How to honor those we have lost
While the fashion at the Emmy’s is of course our favorite topic of discussion, there was another subject garnering a lot of attention in the press; the “in memoriam” segment. As mega gleeks, we were totally on board with the decision to highlight Cory Monteith, among other actors lost this past year. However, we can definitely see the other side of the argument. This is the first year they’ve given special attention to certain actors, and it makes us wonder how they decided who to highlight. If I knew one of the others who had passed, I might be a little miffed that my loved one didn’t seem to earn the same time and attention.
After some thought, we’ve decided that what it comes down to is that there’s no right or wrong way to grieve. Everyone responds to death in different ways and there’s no formula to follow. They decided to take a step in a new direction and do something different, and there’s nothing wrong with that.
In the same breath, there’s no right or wrong way to honor lost loved ones at your wedding. Some choose to incorporate them in many ways throughout the entire day, while others may choose keep it to a simple statement on the programs. Again, there’s no right or wrong here! For those of you who may be struggling to choose the way that’s right for you, we’ve highlighted some special, unique ways below.
1) Use something of theirs at the wedding: Grandpa’s hankie could be the perfect thing to dry your happy, wedding day tears. Or maybe Grandma has an antique set of toasting flutes for the reception speeches? Think outside the box and this can be a nice, quiet way that you can honor their memory.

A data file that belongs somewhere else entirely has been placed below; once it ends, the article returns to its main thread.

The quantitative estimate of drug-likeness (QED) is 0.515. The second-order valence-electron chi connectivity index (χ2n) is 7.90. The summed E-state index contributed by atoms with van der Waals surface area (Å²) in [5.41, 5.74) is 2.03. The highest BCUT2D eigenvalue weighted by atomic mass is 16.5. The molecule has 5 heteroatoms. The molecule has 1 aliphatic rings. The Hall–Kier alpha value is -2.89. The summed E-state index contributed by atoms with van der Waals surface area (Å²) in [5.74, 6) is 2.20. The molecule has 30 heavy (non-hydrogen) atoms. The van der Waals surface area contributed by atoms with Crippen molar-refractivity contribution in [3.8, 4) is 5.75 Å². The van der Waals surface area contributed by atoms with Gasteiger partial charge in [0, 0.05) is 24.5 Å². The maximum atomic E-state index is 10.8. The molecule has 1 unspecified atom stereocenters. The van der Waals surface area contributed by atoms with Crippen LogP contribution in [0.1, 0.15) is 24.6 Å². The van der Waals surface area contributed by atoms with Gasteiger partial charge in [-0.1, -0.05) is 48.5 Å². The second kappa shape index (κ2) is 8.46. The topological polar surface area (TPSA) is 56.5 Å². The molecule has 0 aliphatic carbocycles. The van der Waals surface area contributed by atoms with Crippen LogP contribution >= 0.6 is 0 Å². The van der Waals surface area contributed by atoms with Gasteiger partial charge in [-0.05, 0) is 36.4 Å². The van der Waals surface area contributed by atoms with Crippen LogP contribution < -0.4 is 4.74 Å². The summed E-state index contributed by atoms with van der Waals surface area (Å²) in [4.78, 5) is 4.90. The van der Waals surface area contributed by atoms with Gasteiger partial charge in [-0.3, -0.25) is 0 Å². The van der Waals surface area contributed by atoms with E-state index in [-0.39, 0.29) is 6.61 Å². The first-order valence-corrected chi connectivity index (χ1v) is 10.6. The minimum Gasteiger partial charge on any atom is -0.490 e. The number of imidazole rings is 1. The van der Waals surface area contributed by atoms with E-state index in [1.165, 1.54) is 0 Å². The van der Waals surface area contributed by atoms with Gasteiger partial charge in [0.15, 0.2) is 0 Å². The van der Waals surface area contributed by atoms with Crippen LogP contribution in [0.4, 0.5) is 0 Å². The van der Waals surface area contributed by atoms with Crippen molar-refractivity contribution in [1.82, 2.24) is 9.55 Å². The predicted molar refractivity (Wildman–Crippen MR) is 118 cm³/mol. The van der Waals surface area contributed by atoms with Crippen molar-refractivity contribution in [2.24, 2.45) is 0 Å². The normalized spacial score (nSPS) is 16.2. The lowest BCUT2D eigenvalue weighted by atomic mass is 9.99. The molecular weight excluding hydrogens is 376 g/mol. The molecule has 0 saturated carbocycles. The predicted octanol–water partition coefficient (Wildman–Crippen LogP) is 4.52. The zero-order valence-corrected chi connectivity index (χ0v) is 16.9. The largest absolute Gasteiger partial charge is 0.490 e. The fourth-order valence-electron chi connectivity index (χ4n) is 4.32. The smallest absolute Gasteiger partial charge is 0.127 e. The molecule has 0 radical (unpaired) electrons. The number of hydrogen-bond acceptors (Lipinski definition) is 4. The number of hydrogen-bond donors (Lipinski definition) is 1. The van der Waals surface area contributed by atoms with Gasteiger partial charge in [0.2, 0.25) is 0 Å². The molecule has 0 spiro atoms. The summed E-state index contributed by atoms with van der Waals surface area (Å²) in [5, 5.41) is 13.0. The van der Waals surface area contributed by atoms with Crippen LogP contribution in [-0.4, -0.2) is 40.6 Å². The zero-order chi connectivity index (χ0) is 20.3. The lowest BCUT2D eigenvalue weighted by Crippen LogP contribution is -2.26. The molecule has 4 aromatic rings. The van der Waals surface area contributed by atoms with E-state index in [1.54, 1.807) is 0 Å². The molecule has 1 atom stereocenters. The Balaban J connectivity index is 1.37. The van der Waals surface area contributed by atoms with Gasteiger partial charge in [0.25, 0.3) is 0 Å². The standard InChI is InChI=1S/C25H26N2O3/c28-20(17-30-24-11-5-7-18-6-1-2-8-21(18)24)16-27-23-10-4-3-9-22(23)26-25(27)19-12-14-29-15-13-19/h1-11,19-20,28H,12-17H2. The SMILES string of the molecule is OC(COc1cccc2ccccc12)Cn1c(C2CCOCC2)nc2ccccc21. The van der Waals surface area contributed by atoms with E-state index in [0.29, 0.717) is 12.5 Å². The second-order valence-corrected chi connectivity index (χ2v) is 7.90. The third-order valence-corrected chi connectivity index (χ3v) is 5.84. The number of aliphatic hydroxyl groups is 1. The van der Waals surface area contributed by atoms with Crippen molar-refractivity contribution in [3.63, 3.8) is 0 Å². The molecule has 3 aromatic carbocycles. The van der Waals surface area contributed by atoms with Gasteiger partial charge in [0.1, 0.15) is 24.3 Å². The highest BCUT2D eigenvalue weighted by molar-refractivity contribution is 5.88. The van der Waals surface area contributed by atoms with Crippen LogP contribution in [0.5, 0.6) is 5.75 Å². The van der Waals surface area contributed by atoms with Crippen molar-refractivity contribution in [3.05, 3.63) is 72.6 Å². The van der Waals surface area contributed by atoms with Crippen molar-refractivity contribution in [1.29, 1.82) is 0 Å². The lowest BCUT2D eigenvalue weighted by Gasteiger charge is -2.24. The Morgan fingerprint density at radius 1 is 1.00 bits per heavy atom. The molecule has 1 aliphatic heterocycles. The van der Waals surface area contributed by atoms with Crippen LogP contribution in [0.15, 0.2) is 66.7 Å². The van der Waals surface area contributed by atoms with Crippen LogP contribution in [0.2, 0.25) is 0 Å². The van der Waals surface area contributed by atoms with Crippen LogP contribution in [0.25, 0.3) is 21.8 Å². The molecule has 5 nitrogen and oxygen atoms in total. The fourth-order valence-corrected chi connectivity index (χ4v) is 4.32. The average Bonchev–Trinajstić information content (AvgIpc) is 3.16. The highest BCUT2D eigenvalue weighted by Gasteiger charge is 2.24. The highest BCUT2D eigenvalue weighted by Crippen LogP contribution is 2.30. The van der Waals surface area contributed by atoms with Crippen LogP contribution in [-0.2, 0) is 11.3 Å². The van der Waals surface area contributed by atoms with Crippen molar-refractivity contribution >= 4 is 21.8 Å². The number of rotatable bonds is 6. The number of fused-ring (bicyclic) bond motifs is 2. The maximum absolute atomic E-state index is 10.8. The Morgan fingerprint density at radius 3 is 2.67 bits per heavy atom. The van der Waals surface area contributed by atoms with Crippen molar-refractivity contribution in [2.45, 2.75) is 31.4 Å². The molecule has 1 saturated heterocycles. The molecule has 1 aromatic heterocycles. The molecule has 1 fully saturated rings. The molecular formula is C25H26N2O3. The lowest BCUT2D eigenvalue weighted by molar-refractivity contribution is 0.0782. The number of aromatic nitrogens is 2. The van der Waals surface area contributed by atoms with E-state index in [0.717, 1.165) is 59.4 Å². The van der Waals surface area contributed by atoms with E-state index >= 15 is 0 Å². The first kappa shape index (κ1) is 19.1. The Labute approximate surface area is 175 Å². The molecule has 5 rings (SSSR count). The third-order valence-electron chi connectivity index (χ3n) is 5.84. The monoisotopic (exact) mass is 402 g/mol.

2) Have a photo table: Depending on the space you have available, this could be a great way to make your loved ones a part of your big day. It’s simple and sweet, you don’t need to say anything, just having their photos there for your guests to view will speak volumes.
3) Make them a part of your favors: Charitable donations are the hot, new thing in wedding favors. Let’s face it, most favors get lost or thrown away anyways, so why not use that money for something good?! Make a donation in your guests’ name to a charity that supports the disease you lost a loved one too, for example. If you’d rather a more traditional favor though, think of something unique to that family member. Maybe the recipe for grandma’s favorite cookie, with the ingredients in a mason jar?
Most importantly, make sure you and your fiancé have a discussion together about what makes the both of you comfortable, and what you both feel is the most appropriate course of action. Remember, there’s no right or wrong, it’s all about making those people as close to you as possible on your big day!
How will you honor your loved ones who can not be with you at your wedding.